1.Check it: alphabet soup made with Rice Krispies! This crunchy bowl of fun was created by NY-based food artist Jessica Siskin, a.k.a., Misterkrisp, who spends her days crafting all things wonderful out of Rice Krispies, my favorite childhood cereal. 🙂
Several years ago, she was asked to bring a dish to a potluck birthday party. The only thing she knew how to “cook” was giant heart-shaped Rice Krispie treats. Discovering she could add food coloring to the treats recipe, she was inspired to make a giant cheeseburger. Of course everyone loved it, so Jessica continued to experiment — creating portraits of cartoon characters, famous people (including Kim Kardashian’s rear end), animals, designer bags, and different foods all made with Rice Krispies.
In 2013 she started Misterkrisp, and this summer her first book, Treat Yourself, is being published by Workman.
“All this unbridled joy has given me quite an appetite.” ~ Violet
The soufflés are sinking, the puddings are pouting, the meringues have taken to incessant weeping.
I fear much of our “unbridled joy” is rapidly dissipating — Downton Abbey is ending its 6-year run on PBS with the series finale on March 6!
Only one more episode to go. No! 😦 😦 😦
I’ve been hooked since Season One, Episode 1, only too willing to spend my Sunday evenings with the entire Crawley family at their opulent digs in Yorkshire. Not since the original “Upstairs, Downstairs” (1971-1975) have I been so emotionally invested in the lives of an aristocratic British family and their servants. I find the entire class system fascinating, rooting for those who would dare defy the established social order, sympathetic to characters grappling with changes beyond their control.
Indeed, when I first started watching Downton, I was instantly reminded of “Upstairs, Downstairs.” The time periods somewhat overlapped, with UD beginning about a decade before the sinking of the Titanic and ending in 1930. Both series revealed interesting aspects of post-Edwardian social life set against significant historical events. Instead of Mrs Patmore there was Mrs Bridges, instead of Daisy, there was kitchen maid Ruby. Bellamy son James marries his secretary Hazel as Crawley daughter Sybil marries chauffeur Tom Branson — both compelling, frowned-upon liaisons championing the triumph of true love over all impediments.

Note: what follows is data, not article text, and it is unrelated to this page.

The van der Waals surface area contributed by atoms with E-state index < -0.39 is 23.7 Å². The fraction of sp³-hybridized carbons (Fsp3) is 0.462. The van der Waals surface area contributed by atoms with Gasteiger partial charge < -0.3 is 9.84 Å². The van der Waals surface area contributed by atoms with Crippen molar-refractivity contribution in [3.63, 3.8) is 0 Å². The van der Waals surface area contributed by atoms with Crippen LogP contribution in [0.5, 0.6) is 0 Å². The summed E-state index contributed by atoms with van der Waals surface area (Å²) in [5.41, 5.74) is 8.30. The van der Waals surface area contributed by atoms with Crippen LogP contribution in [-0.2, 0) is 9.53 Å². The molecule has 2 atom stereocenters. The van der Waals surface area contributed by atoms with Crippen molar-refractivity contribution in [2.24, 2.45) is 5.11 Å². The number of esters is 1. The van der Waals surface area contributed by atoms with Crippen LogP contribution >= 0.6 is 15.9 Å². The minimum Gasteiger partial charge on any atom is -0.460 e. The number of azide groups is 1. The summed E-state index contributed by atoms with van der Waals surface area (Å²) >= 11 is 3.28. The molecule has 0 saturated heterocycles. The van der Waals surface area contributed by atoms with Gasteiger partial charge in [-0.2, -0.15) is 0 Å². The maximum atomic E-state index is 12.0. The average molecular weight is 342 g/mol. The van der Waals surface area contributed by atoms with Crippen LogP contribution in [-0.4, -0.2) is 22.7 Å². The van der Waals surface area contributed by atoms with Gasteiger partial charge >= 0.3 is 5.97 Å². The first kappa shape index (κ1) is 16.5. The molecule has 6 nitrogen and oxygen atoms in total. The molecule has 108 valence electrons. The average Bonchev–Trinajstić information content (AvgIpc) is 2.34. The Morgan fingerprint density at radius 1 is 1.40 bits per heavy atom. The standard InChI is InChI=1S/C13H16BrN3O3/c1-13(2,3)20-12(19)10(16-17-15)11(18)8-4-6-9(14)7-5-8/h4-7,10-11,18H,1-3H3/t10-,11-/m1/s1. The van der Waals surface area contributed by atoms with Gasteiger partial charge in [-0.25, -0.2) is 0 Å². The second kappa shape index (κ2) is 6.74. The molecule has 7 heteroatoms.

1. JULIE PAPRIKA is here! If, like me, you’re a fan of award-winning painter and children’s book illustrator Julie Paschkis, the good news is that now some of her work is available for purchase online as archival prints. I just ordered “Eat Pie,” which I’ve loved for several years because, well, PIE! 🙂 I love the shop name too (“Julie Paprika: Art Adds Spice to Life”). See more here. (Julie will be stopping by soon to talk about her new book, P. Zonka Lays An Egg, which is gorgeous!)
May Alcott spends her days sewing blue shirts for Union soldiers, but she dreams of painting a masterpiece—which many say is impossible for a woman—and of finding love, too. When she reads her sister’s wildly popular novel, Little Women, she is stung by Louisa’s portrayal of her as “Amy,” the youngest of four sisters who trades her desire to succeed as an artist for the joys of hearth and home. Determined to prove her talent, May makes plans to move far from Massachusetts and make a life for herself with room for both watercolors and a wedding dress. Can she succeed? And if she does, what price will she have to pay? Based on May Alcott’s letters and diaries, as well as memoirs written by her neighbors, Little Woman in Blue puts May at the center of the story she might have told about sisterhood and rivalry in an extraordinary family.
As a big fan of the Alcotts and Jeannine’s books (especially Borrowed Names), I simply can. not. wait. to read this one. It comes out in September 2015, and till then, I’ll be drinking many cups of anticipation tea, daydreaming about Concord. Click here to read Jeannine’s post about the book (isn’t that a stunning cover?), and here to pre-order!
* * *
3. New bears in the house! We now have three additions to our growing Paddington family! A 6″ Paddington “Little Bitty” magically appeared in the Alphabet Soup kitchen one morning, and I won a giveaway for an 8″ Movie Paddington from Movie Mom’s blog.
Biggest surprise was a knock knock knock at the front door, where I discovered this charming 20″ Rugby Paddington, made by Gabrielle Designs in England back in 1985. He was a tad tired after his long journey from California via Denver, New Jersey, and Pennsylvania, but quickly revived with marmalade toast and tea. He still won’t tell me what’s in his duffel bag.
And speaking of Paddington, he made this list of theAll-Time 100 Greatest Toys. He’s included in the 70’s decade with the nerf ball, Rubik’s Cube, and Magna Doodle. It was fun looking through the entire list to see which toys I had or longed for (Chatty Cathy, Barbie’s Dream House, Easy-Bake Oven). As an adult, I acquired Teddy Ruxpin and a Care Bear, and have very fond memories of hula hoops, Play-Doh, Mr. Potato Head and Gumby. 🙂
* * *